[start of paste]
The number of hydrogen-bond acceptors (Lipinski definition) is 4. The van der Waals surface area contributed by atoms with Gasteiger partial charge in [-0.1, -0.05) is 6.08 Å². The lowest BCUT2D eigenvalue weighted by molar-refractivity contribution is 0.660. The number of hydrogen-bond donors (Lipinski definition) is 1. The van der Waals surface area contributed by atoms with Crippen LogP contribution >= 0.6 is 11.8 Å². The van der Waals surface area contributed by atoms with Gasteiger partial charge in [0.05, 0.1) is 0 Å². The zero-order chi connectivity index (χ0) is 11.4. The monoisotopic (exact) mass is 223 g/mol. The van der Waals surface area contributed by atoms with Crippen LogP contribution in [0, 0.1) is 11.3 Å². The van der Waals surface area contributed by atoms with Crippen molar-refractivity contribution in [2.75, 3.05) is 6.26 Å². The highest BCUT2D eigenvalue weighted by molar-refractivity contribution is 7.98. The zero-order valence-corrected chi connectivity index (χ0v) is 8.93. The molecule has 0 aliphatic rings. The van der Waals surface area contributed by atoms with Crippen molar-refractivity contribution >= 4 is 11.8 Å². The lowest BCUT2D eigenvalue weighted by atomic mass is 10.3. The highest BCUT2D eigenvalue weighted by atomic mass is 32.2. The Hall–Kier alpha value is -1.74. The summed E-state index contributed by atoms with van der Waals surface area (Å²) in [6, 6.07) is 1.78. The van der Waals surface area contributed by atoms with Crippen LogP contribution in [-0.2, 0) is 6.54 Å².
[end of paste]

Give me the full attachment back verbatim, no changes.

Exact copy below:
The number of hydrogen-bond acceptors (Lipinski definition) is 4. The van der Waals surface area contributed by atoms with Gasteiger partial charge in [-0.1, -0.05) is 6.08 Å². The lowest BCUT2D eigenvalue weighted by molar-refractivity contribution is 0.660. The number of hydrogen-bond donors (Lipinski definition) is 1. The van der Waals surface area contributed by atoms with Crippen LogP contribution >= 0.6 is 11.8 Å². The van der Waals surface area contributed by atoms with Gasteiger partial charge in [0.05, 0.1) is 0 Å². The zero-order chi connectivity index (χ0) is 11.4. The monoisotopic (exact) mass is 223 g/mol. The van der Waals surface area contributed by atoms with Crippen LogP contribution in [0, 0.1) is 11.3 Å². The van der Waals surface area contributed by atoms with Crippen molar-refractivity contribution in [2.75, 3.05) is 6.26 Å². The highest BCUT2D eigenvalue weighted by molar-refractivity contribution is 7.98. The zero-order valence-corrected chi connectivity index (χ0v) is 8.93. The molecule has 0 aliphatic rings. The van der Waals surface area contributed by atoms with Crippen molar-refractivity contribution >= 4 is 11.8 Å². The lowest BCUT2D eigenvalue weighted by atomic mass is 10.3. The highest BCUT2D eigenvalue weighted by atomic mass is 32.2. The Hall–Kier alpha value is -1.74. The summed E-state index contributed by atoms with van der Waals surface area (Å²) in [6, 6.07) is 1.78. The van der Waals surface area contributed by atoms with Crippen LogP contribution in [-0.2, 0) is 6.54 Å².